Bolivia Reduced 7% of Coca Crops Area in 2012

By Dialogo
August 07, 2013

Bolivian coca crops were reduced 7%; from 27,200 hectares in 2011 to 25,300 in 2012, according to a report submitted on August 5 by the local U.N. Office on Drugs and Crime (UNODC).

The UNODC delegate in Bolivia, Antonino de Leo, welcomed the “continuity of the positive tendency that started in 2011” regarding the reduction of coca crops.

The data obtained by satellite images and in field studies showed a decrease of 7% in the Yungas de la Paz region, where two thirds of Bolivian coca is grown on a surface of 16,900 hectares.

In addition, the Trópico de Cochabamba region, where the Chapare is located – trade unionist and political cradle of President Evo Morales, coca grower himself – a decrease of 6% to 8,100 hectares.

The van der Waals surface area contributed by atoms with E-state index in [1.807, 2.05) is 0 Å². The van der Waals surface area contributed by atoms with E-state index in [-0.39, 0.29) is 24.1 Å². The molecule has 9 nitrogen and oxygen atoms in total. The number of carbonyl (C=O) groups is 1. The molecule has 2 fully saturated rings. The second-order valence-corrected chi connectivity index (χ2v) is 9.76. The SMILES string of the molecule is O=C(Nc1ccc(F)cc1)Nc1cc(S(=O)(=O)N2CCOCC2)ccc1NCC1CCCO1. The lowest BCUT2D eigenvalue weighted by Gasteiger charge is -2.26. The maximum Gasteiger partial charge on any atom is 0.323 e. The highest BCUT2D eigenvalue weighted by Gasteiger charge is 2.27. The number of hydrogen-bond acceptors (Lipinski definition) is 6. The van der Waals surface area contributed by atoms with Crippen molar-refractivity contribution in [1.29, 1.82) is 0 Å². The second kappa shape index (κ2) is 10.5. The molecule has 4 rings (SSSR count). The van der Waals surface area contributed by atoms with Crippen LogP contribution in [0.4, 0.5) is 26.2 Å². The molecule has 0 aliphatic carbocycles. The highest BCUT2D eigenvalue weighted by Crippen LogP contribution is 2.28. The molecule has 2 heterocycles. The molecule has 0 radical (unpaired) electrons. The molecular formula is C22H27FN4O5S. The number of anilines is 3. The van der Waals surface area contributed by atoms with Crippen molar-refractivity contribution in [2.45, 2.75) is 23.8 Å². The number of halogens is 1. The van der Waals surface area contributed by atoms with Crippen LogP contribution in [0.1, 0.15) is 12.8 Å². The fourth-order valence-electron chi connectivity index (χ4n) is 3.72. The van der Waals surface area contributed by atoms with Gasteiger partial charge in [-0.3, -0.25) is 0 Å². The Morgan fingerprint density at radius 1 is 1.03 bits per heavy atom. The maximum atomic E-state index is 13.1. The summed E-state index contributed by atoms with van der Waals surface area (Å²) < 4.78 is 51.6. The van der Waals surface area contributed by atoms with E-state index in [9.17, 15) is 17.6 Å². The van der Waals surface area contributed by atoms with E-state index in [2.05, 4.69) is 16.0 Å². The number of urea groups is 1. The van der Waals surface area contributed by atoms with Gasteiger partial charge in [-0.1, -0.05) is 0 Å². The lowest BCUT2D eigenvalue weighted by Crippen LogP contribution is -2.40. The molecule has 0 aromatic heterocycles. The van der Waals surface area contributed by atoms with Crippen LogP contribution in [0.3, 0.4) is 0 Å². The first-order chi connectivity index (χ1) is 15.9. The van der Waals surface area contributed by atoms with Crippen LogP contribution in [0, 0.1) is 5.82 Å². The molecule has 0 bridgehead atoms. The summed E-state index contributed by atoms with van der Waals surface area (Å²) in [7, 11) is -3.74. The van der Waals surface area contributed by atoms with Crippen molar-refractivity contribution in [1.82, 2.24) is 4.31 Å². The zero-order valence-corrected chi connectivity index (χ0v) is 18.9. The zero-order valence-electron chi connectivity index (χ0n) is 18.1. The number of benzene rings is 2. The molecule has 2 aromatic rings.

In other regions of the country where 1% of total coca is grown, the total decrease was 14% up to 320 hectares.

“Decreasing levels of coca crops in Bolivia are due to a combination of eradication efforts headed by the Government, as well as the dialogue with farmers and social incentives,” De Leo said in a report, with the presence of President Morales.

Bolivian legislation recognizes a crop surface of 12,000 hectares as legal, although this had been unofficially extended up to 20,000 hectares by past governments.

The study does not contain data about the traditional coca consumption in Bolivia, such as for medicinal, rituals and chewing purposes by indigenous and lower classes, which will be known in the next months, according to the Deputy Minister of Social Defense, Felipe Cáceres.